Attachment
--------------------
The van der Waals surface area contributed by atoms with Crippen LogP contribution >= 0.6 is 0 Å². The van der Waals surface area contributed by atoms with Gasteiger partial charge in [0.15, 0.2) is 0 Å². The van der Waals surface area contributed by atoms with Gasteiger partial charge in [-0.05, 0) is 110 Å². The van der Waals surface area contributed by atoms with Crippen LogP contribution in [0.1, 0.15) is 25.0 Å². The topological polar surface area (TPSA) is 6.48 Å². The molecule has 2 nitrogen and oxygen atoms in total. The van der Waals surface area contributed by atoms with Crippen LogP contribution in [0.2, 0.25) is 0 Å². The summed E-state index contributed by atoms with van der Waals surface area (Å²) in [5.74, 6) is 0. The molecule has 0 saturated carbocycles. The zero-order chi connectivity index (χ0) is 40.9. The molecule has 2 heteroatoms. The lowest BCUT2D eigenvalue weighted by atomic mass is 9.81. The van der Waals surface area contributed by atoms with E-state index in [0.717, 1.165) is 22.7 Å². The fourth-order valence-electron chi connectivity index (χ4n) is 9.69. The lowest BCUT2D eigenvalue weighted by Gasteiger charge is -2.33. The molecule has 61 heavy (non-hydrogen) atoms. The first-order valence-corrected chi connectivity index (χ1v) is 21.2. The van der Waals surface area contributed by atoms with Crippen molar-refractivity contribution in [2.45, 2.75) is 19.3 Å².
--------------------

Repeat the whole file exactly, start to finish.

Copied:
The van der Waals surface area contributed by atoms with Crippen LogP contribution >= 0.6 is 0 Å². The van der Waals surface area contributed by atoms with Gasteiger partial charge in [0.15, 0.2) is 0 Å². The van der Waals surface area contributed by atoms with Gasteiger partial charge in [-0.05, 0) is 110 Å². The van der Waals surface area contributed by atoms with Crippen LogP contribution in [0.1, 0.15) is 25.0 Å². The topological polar surface area (TPSA) is 6.48 Å². The molecule has 2 nitrogen and oxygen atoms in total. The van der Waals surface area contributed by atoms with Crippen LogP contribution in [0.2, 0.25) is 0 Å². The summed E-state index contributed by atoms with van der Waals surface area (Å²) in [5.74, 6) is 0. The molecule has 0 saturated carbocycles. The zero-order chi connectivity index (χ0) is 40.9. The molecule has 2 heteroatoms. The lowest BCUT2D eigenvalue weighted by atomic mass is 9.81. The van der Waals surface area contributed by atoms with E-state index in [0.717, 1.165) is 22.7 Å². The fourth-order valence-electron chi connectivity index (χ4n) is 9.69. The lowest BCUT2D eigenvalue weighted by Gasteiger charge is -2.33. The molecule has 61 heavy (non-hydrogen) atoms. The first-order valence-corrected chi connectivity index (χ1v) is 21.2. The van der Waals surface area contributed by atoms with Crippen molar-refractivity contribution in [2.45, 2.75) is 19.3 Å².